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TV Now Canceled, LAUSD Grades To Go Up

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It's official, four major studios have canceled writer contracts -- the Spring 2008 TV is repeats and/of reality. Since Friday, 65 writer contracts have been canceled. Now, even if the strike ends in the foreseeable future, "the studios will no longer be obligated to pay the writers... The action saves the media companies tens of millions of dollars in payments, and is the first real sign of belt-tightening caused by the strike," according to the LA Times:

The move signals that development of next season's crop of new shows also could be in jeopardy because of the 2-month-old writers strike. Typically, January marks the start of pilot season when networks order new comedies and dramas. But with writers not working, networks do not have a pool of scripts from which to choose. 20th Century Fox Television, CBS Paramount Network Television, NBC Universal and Warner Bros. Television each confirmed that they terminated development and production agreements. Such arrangements typically cost the studios $500,000 to $2 million a year per writer in order to pay them and their staffs and overhead while they develop ideas for new TV shows. [LA Times]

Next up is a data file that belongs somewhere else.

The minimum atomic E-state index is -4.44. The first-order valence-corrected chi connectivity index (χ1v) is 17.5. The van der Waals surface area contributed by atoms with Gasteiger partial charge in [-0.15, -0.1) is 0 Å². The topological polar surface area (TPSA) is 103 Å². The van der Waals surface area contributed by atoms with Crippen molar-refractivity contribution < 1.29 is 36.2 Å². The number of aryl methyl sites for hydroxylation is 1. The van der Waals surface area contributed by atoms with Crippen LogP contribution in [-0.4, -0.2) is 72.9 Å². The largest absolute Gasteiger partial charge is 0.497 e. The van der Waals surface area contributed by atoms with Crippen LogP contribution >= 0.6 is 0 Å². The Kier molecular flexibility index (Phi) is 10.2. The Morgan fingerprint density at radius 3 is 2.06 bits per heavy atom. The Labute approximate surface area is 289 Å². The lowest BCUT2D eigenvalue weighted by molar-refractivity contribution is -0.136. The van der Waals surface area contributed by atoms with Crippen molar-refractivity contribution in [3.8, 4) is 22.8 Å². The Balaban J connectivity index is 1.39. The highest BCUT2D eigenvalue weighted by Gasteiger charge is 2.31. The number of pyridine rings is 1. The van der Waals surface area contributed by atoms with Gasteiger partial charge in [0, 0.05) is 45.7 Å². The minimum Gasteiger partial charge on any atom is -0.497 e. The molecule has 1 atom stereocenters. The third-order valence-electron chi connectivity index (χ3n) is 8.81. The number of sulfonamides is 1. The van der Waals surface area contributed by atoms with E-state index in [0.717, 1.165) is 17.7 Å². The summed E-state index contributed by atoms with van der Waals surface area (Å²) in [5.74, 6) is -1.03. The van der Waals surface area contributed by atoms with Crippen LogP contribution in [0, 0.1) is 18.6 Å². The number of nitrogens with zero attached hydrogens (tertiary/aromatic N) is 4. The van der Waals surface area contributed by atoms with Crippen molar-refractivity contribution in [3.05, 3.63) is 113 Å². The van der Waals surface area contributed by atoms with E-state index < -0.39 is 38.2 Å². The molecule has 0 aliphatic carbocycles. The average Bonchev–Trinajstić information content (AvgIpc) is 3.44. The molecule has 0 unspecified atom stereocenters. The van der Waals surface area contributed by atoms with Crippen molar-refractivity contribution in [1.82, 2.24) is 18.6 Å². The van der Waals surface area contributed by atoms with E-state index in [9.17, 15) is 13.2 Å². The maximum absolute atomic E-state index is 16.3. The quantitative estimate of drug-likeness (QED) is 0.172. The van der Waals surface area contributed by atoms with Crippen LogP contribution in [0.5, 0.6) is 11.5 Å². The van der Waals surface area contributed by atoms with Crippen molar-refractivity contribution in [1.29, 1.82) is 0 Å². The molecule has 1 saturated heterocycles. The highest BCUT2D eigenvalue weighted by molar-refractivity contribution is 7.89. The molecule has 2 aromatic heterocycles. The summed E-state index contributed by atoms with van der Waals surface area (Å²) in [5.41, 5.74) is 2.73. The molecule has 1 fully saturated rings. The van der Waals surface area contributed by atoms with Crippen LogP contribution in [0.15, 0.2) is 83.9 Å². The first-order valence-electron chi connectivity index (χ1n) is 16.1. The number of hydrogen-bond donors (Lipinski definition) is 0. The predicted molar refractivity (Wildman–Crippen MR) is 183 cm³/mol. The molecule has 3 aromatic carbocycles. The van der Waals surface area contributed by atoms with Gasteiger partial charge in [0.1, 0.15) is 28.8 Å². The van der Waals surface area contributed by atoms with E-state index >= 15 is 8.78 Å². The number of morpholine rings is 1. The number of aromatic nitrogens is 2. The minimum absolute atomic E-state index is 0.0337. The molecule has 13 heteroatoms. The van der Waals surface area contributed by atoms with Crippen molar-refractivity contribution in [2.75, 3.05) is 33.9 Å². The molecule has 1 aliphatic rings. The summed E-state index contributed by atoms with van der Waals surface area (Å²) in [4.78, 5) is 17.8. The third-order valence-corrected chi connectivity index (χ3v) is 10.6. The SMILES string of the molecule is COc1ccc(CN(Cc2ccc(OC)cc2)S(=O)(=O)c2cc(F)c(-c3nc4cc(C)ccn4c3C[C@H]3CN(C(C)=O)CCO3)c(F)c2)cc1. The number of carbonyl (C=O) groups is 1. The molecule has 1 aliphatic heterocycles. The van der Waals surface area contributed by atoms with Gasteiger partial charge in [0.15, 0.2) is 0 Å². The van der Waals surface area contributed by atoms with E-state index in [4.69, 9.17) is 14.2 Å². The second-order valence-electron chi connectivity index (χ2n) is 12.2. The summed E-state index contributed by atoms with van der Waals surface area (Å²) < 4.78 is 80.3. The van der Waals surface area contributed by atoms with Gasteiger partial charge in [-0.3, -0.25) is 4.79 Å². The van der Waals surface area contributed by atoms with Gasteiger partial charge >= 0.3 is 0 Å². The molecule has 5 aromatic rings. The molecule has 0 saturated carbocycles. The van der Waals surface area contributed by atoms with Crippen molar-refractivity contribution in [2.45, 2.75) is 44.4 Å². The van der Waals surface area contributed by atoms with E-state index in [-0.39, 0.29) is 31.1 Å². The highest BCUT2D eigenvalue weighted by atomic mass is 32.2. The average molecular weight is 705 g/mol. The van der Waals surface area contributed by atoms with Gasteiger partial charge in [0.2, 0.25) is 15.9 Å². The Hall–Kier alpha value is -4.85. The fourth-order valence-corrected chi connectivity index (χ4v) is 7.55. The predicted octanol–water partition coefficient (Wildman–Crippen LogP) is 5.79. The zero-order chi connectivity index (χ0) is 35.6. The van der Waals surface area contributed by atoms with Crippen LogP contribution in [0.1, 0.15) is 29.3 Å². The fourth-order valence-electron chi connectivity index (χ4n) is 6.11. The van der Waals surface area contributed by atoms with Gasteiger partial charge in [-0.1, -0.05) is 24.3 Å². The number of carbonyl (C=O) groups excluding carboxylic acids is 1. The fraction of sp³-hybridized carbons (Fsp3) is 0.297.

Looks like it's time to go read a book. Check out
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what authors are coming to town this week. Take note of "The Urban Man: Staying Human in L.A." by KCRW commentator, Marc Porter Zasada.

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